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Martyred for the Gospel

Martyred for the Gospel
The burning of Tharchbishop of Cant. D. Tho. Cranmer in the town dich at Oxford, with his hand first thrust into the fyre, wherwith he subscribed before. [Click on the picture to see Cranmer's last words.]

Collect of the Day

The Fifth Sunday after the Epiphany.
The Collect.

O LORD, we beseech thee to keep thy Church and household continually in thy true religion; that they who do lean only upon the hope of thy heavenly grace may evermore be defended by thy mighty power; through Jesus Christ our Lord. Amen.

Daily Bible Verse

Thursday, August 06, 2009

Part X: Thirty-Nine Articles: The Historic Basis of Anglican Faith: Churches in Association



"Some denominations, especially those who give high-sounding titles to their office bearers, are more effective than others in securing this influence. But it remains true that influence secured by denominational organization is worldly influence rather than the influence which arises from the power of the Gospel, and so it will fail to advance God's glory."


Thirty-Nine Articles: The Historic Basis of Anglican Faith

A book by David Broughton Knox (Sydney: Anglican Church League, 1967). Revised 1976.

The author: Canon David Broughton Knox, B.A., A. L. C. D., B.D., M.Th., D. Phil. (Oxford), was Principal of Moore Theological College, Sydney, Australia. Ordained in 1941 he served in an English parish and as a chaplain in the Royal Navy before becoming a tutor at Moore College 1947-53. On leave in England he was tutor and lecturer in New Testament at Wycliffe Hall, Oxford 1951-53 and Assistant Curate in the parish of St. Aldale's, Oxford. He became Vice Principal of Moore College in 1954 and Principal in 1959. He was elected Canon of St. Andrew's Cathedral in 1960. His other books include "The Doctrine of Faith in the Reign of Henry VIII" (London: James Clarke, 1961).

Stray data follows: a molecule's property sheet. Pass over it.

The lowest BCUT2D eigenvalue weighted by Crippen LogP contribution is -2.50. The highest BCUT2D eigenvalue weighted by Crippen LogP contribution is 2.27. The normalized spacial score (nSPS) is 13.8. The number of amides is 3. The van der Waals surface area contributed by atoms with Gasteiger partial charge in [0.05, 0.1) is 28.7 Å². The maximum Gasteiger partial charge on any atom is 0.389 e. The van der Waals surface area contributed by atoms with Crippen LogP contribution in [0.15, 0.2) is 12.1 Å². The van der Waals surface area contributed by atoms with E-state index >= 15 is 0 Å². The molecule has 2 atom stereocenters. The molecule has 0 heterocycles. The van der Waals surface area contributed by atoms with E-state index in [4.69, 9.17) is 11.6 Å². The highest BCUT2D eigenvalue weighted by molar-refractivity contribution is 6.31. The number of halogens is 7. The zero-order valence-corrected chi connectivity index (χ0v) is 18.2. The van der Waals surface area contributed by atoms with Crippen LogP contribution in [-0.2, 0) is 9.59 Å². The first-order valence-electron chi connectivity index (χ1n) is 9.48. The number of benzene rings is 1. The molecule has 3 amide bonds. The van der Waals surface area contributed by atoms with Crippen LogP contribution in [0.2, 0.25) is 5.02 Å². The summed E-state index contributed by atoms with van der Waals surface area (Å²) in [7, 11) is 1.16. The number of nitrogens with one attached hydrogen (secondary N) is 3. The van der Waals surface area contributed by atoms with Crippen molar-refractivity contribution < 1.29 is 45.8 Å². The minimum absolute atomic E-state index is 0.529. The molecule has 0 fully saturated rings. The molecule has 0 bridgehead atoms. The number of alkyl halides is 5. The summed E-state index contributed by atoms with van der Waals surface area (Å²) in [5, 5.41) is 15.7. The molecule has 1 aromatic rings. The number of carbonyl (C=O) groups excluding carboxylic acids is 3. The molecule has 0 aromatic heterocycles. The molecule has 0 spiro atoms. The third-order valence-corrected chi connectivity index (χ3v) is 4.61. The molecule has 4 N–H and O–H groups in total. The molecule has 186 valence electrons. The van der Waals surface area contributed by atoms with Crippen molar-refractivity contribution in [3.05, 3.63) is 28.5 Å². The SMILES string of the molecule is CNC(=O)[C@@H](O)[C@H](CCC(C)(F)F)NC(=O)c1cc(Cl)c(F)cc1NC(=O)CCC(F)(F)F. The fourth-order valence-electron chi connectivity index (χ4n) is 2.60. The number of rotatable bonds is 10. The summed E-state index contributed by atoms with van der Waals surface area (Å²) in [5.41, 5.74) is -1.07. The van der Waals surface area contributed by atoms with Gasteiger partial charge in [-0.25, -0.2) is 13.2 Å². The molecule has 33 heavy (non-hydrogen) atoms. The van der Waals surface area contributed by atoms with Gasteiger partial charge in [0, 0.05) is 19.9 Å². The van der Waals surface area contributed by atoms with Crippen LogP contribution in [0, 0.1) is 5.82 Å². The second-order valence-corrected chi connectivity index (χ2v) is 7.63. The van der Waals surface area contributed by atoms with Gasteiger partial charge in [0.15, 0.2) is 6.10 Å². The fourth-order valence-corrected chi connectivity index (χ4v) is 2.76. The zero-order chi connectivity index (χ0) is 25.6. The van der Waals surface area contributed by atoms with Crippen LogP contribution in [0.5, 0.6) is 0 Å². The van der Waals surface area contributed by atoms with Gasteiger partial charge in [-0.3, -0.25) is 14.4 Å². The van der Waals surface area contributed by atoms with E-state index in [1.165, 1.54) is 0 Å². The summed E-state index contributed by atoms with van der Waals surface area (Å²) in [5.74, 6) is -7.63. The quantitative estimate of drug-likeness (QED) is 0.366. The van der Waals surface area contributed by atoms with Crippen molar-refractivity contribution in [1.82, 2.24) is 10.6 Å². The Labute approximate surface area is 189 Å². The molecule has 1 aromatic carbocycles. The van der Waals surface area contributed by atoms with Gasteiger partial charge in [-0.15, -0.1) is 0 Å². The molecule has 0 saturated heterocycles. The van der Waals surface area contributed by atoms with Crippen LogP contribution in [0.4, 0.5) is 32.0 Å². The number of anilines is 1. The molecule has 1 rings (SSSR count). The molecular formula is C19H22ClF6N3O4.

David Broughton Knox also founded George Whitefield College in South Africa in 1989.



Chapter Five
The Teaching of the Articles
Churches in Association

In view of modern interest in church union it may be useful to consider the implications of Article 19 a little further, and to examine the nature of the relationship that should subsist between the local manifestations of Christ's Church, of one or more of which all Christians are members. The basic and only essential bond between these local visible churches or assemblies is the mutual love, interest and prayer that members of one assembly have for members of the others. They receive members of other assemblies as fellow Christians, when they are assured of the individual faith of those members. They are interested in the Christian progress of one another, not only of those within their own assembly but of those in other assemblies. It is impossible to discover in the New Testament any link or relationship between local churches other than this invisible bond of mutual love of the members one for the other. The same is true for the first centuries of the Church's history. for example, in the time of Cyprian, in the middle of the third century, each Christian assembly, though bound in love to the others, is completely independent of any other assembly.


Things are very different today. The various local assemblies of Christians are grouped in patterns of fellowship. The groupings or denominations arose in the course of history for various reasons; but what characterizes a denomination at the present time, and is its principle of continuity, is the restriction of fellowship to within the denomination. A denomination need not consist of more than one congregation, but if this congregation restricts its fellowship with regard to members of other congregations, it is rightly called a denomination. In fact, it would be difficult to find a Christian assembly today which, though not linked in any way with other assemblies, nevertheless recognizes other assemblies as on all points equally as Christian as itself. Such an attitude of full acceptance of other congregations is now limited to those within the same denomination.